5. The only thing that you can be certain of after reading that letter is that there are far fewer deaths than the 100,000 a year stated.

    Now that doctors are seemingly convinced that second hand smoke is a killer, it doesn’t take much imagination to see how the statistics are falsified.

    We know that “alcohol related deaths” are a result of projecting the known harmful effects of alcohol on to symptoms exhibited by the deceased. So that if a dead person had high blood pressure, that is in part an alcohol related death.

    So if someone dies of pnuemonia, then it must have been realted to smoking. Easlly done if you believe in second hand (or in New York or LA, tertiary) smoking.

    Then we have the added clue of 5 figure rounding. Not 92,384 deaths. Oh no, it’s 100,000. Or more likely, those faked stats give 34,982, but they could underestimate the true level by as much as 50%, so let’s add 17,491 and then round up 52,473 to 5 significant places and hey presto! we have 100,000!

  6. Good example today of not considering second order effects.

    London taxi drivers on strike over Uber mini car app. Tens of thousands of people are suddenly made aware of this great new scheme that saves you money on taxis.

  7. What was observed was a substitution from more expensive, previously heavily marketed, branded cigarettes (Marlboros, Stuyvescants) to cheaper, less marketed cigarettes. This is consistent with tobacco becoming a commodity item and manufacturers competing largely on price.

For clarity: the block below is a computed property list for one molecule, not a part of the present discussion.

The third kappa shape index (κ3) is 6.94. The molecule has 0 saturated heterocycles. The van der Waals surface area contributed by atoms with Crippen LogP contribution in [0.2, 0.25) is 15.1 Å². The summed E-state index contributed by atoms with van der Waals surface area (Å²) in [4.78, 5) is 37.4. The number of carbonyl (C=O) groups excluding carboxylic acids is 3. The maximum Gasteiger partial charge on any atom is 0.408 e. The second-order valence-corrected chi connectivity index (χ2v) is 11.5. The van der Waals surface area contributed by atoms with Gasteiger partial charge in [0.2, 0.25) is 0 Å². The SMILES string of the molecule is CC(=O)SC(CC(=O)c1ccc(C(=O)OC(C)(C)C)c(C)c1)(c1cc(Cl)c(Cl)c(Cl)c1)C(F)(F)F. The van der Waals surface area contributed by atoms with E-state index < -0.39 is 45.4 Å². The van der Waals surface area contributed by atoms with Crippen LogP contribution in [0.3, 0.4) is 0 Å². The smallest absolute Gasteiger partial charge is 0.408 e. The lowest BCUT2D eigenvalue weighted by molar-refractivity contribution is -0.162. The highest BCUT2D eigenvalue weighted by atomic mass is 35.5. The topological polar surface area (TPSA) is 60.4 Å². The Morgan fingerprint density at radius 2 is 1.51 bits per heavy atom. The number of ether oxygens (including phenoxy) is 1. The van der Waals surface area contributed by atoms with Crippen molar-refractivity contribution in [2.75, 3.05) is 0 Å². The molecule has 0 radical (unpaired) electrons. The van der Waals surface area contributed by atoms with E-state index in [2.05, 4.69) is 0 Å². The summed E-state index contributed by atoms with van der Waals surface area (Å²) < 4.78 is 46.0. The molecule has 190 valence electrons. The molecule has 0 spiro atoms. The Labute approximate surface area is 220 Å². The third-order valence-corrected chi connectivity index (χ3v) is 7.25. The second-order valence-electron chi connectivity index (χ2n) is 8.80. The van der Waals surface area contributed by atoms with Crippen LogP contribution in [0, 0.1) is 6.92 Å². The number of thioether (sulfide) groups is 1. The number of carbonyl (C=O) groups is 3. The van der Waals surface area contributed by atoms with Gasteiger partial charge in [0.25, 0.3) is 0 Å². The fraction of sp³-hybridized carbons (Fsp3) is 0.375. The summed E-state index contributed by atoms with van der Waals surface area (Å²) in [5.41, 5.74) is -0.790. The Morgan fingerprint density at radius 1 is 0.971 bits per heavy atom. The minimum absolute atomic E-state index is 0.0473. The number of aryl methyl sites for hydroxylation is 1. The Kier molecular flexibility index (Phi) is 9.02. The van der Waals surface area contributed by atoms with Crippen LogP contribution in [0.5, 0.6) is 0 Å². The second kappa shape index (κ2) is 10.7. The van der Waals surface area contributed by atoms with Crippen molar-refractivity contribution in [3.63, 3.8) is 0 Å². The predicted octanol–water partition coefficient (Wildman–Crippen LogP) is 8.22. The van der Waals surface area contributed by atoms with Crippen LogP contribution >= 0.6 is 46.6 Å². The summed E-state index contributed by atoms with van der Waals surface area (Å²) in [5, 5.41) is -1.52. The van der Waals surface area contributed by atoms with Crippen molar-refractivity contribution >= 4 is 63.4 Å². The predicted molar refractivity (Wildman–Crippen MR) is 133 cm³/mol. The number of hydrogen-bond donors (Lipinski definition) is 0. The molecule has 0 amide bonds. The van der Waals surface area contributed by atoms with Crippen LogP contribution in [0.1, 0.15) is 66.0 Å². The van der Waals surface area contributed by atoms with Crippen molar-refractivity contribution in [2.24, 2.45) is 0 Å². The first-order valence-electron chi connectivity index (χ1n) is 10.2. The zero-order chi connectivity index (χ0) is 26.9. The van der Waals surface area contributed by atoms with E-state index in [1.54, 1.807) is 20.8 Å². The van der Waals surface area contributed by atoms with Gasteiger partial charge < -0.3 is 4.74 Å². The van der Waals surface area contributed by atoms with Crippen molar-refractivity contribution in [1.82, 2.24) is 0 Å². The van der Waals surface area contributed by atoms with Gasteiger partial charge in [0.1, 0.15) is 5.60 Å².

There was a slight increase in cigarette consumption. My guess is that the substitution effect (the move from expensive to cheap cigarettes) temporarily negated the income effect of higher taxes and that cigarette consumption will fall henceforth.

  8. They don’t give a fuck about health, if they did they would be demanding that ecigs were made as widely available as possible.

  9. Yes, the doctors do not understand that advertising and branding is to distinguish one brand from another, NOT to increase smoking. Then again, doctors taking time to understand something as grubby as advertising? Perish the thought!

    I think the can drivers’ protest is known as a ‘Streisand’ – taking an issue hardly anyone knows about and inadvertently blowing it up into a prominent, national sensation.

  10. The media does love a letter signed by ‘experts’. They never consider that behind it there may be vested interests, politics, lazy groupthink or a host of other factors. No, they are always dispassionate experts.